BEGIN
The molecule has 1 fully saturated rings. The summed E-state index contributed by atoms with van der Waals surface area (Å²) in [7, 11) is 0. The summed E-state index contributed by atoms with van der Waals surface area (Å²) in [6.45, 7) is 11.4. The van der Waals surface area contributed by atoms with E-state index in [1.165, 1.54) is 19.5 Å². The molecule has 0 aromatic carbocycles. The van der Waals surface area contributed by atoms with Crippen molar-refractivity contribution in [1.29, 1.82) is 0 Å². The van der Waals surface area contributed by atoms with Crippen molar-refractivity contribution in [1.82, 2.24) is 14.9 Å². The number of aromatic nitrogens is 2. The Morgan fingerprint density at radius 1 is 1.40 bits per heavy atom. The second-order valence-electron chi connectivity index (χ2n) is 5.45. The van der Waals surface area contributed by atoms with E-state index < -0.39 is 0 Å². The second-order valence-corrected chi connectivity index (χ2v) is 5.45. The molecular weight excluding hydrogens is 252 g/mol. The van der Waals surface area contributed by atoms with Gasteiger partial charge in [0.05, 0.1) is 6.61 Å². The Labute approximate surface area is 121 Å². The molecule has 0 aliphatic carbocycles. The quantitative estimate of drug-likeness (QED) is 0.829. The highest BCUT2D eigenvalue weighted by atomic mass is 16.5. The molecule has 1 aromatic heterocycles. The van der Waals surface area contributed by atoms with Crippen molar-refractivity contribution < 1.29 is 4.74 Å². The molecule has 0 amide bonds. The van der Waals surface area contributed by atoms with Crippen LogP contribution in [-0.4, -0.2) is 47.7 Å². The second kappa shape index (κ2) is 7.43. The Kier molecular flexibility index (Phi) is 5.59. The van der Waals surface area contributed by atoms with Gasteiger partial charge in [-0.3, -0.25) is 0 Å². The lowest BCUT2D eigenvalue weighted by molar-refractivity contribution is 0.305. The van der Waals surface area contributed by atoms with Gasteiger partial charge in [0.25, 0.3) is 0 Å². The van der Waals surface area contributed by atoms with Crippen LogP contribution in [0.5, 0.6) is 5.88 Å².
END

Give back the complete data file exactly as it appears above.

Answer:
The molecule has 1 fully saturated rings. The summed E-state index contributed by atoms with van der Waals surface area (Å²) in [7, 11) is 0. The summed E-state index contributed by atoms with van der Waals surface area (Å²) in [6.45, 7) is 11.4. The van der Waals surface area contributed by atoms with E-state index in [1.165, 1.54) is 19.5 Å². The molecule has 0 aromatic carbocycles. The van der Waals surface area contributed by atoms with Crippen molar-refractivity contribution in [1.29, 1.82) is 0 Å². The van der Waals surface area contributed by atoms with Crippen molar-refractivity contribution in [1.82, 2.24) is 14.9 Å². The number of aromatic nitrogens is 2. The Morgan fingerprint density at radius 1 is 1.40 bits per heavy atom. The second-order valence-electron chi connectivity index (χ2n) is 5.45. The van der Waals surface area contributed by atoms with E-state index < -0.39 is 0 Å². The second-order valence-corrected chi connectivity index (χ2v) is 5.45. The molecular weight excluding hydrogens is 252 g/mol. The van der Waals surface area contributed by atoms with Gasteiger partial charge in [0.05, 0.1) is 6.61 Å². The Labute approximate surface area is 121 Å². The molecule has 0 aliphatic carbocycles. The quantitative estimate of drug-likeness (QED) is 0.829. The highest BCUT2D eigenvalue weighted by atomic mass is 16.5. The molecule has 1 aromatic heterocycles. The van der Waals surface area contributed by atoms with Crippen molar-refractivity contribution < 1.29 is 4.74 Å². The molecule has 0 amide bonds. The van der Waals surface area contributed by atoms with Crippen LogP contribution in [-0.4, -0.2) is 47.7 Å². The second kappa shape index (κ2) is 7.43. The Kier molecular flexibility index (Phi) is 5.59. The van der Waals surface area contributed by atoms with Gasteiger partial charge in [-0.3, -0.25) is 0 Å². The lowest BCUT2D eigenvalue weighted by molar-refractivity contribution is 0.305. The van der Waals surface area contributed by atoms with Gasteiger partial charge in [0.25, 0.3) is 0 Å². The van der Waals surface area contributed by atoms with Crippen LogP contribution in [0.5, 0.6) is 5.88 Å².